Remember trying to get your diagnosis? During the process, you receive all kinds of comments from family, friends and even doctors: ‘It’s just you getting older,’ ‘it’s all in your head,’ ‘do you really think there is something wrong with you?’ Finally, a long time later (for most people)and an exorbitant amount of money, because a correct diagnosis involves at least 3 months of pain and the exclusion of everything else (that’s a lot of tests).
Wouldn’t you have loved to have circumvented that step?
A study from the Journal of Evaluation in Clinical Practice was conducted to help primary-care physicians become more skilled at correctly identifying fibromyalgia. According to the study, half of all primary-care providers from the U.S., Asia, and Europe did NOT know how to diagnose fibromyalgia.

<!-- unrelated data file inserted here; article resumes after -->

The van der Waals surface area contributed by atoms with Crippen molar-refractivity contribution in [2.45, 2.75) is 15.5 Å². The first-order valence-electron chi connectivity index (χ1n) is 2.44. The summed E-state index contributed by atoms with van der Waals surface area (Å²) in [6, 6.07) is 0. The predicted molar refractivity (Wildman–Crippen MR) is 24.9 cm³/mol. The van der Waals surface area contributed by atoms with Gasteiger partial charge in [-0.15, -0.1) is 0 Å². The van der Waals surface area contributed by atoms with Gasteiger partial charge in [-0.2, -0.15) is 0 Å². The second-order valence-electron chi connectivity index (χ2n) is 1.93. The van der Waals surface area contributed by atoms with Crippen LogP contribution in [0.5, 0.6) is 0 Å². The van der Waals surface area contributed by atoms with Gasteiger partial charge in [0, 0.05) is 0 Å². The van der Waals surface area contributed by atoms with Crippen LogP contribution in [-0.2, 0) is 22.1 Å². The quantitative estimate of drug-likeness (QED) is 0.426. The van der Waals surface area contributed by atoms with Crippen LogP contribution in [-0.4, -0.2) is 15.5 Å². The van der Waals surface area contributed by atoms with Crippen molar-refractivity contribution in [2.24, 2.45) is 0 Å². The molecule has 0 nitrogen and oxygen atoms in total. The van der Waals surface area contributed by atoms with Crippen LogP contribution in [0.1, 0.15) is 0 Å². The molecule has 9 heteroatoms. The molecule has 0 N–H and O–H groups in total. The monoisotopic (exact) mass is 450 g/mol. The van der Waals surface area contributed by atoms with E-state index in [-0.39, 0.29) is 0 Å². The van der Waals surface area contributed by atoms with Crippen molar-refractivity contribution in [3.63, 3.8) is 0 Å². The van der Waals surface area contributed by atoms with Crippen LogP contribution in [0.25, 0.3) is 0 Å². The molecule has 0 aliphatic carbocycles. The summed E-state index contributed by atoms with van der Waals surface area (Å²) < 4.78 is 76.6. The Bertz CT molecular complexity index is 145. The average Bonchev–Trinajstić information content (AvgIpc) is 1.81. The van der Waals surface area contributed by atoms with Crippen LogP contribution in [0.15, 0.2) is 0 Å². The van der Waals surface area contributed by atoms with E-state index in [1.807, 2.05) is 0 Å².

The purpose of this study was to evaluate the potential usefulness of a new screening method using simple measures (achilles tendon tenderness, BP cuff-evoked pain, in tandem with a single patient question).
Patients with FM showed significantly greater sensitivity to digital pressure and BP-evoked pressure pain compared to patients with chronic pain but no fibromyalgia. Further, the patients who had right Achilles tenderness and who endorsed the deep-aching question had an 11 times greater chance of having fibromyalgia.
These results suggest that 2 tests, taking less than 1 minute, can indicate a probable diagnosis of fibromyalgia in a chronic pain patient. In the case of a positive screen, a follow-up examination is required for confirmation or refutation.